UK election: Twitter warns Conservatives after fake fact check account scandal

Nov 20, 2019 | Regulation, Social, Social media

The UK Conservative party has come under criticism and received a warning from Twitter for misleading the public for renaming its social media account "factcheckUK" during the leaders' debate.

The Conservative Campaign Headquarters press office changed its Twitter name and profile pictures for the duration of Tuesday evening’s debate between Boris Johnson and Jeremy Corbyn, ahead of the UK General Election on December 12th.

Those in charge of the account then wrote commentary on the Labour Party leader’s statements and retweeted messages supporting Johnson.

But some raised concerns it could be mistaken for independent fact checkers Full Fact, which described the Tory move as “inappropriate and misleading”.

Following the debate, Twitter issued a statement warning the Conservatives that any further attempts to ‘mislead people’ during the election campaign will result in action.

Independent fact-checking charity Full Fact tweeted: ‘It is inappropriate and misleading for the Conservative press office to rename their twitter account ‘factcheckUK’ during this debate. ‘Please do not mistake it for an independent fact checking service such as @FullFact, @FactCheck or @FactCheckNI.’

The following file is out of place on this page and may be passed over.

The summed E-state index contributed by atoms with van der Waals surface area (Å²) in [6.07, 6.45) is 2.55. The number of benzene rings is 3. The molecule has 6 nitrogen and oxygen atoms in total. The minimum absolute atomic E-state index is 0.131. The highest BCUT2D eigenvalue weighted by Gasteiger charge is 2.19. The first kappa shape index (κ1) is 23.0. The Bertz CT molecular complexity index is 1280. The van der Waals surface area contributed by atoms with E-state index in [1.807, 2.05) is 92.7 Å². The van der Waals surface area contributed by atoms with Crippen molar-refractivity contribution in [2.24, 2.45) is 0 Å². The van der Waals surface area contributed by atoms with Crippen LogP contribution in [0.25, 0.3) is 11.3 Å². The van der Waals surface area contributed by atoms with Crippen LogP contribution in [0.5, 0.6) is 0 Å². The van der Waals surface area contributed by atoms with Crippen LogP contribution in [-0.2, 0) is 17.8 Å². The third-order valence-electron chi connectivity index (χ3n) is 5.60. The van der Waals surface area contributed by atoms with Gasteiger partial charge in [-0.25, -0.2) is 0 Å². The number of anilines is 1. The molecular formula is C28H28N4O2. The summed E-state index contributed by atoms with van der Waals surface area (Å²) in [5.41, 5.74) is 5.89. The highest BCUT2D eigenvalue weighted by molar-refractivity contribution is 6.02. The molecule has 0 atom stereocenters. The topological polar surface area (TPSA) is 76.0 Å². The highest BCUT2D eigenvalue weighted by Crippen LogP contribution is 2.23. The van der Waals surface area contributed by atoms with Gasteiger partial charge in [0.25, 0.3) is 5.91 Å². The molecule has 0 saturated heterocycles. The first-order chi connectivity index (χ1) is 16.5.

Labour’s David Lammy called for the Electoral Commission to investigate, saying it showed “what disdain this party and this government has for the truth”.

The Liberal Democrats’ press office wrote on Twitter: “And people wonder why trust in politics has been eroded.”

The @CCHQpress account is verified by Twitter, which means its profile page displays a blue tick intended to show other users that the account is genuine.

But, according to Twitter’s rules published on its website, this verification can be removed for behaviour such as “intentionally misleading people…by changing one’s display name or bio”.
Twitter’s rules also state that users cannot “impersonate individuals, groups, or organisations in a manner that is intended to or does mislead, confuse, or deceive others”.

A Twitter spokesperson said on Wednesday: “Twitter is committed to facilitating healthy debate throughout the UK general election. We have global rules in place that prohibit behaviour that can mislead people, including those with verified accounts.

“Any further attempts to mislead people by editing verified profile information – in a manner seen during the UK election debate – will result in decisive corrective action.”


Conservative Party chairman James Cleverly told BBC’s Newsnight: “The Twitter handle of the CCHQ press office remained @CCHQPress so it’s clear the nature of the site.

“The reason we did that is because we were calling out the inaccuracies, the lies that were coming out during the debate. The NHS is not for sale.”

When the reporter put to him that the party had misled the public, he said: “I disagree”, adding that the change would have been an idea from the party’s “digital team”.

View the BBC Newsnight interview below:

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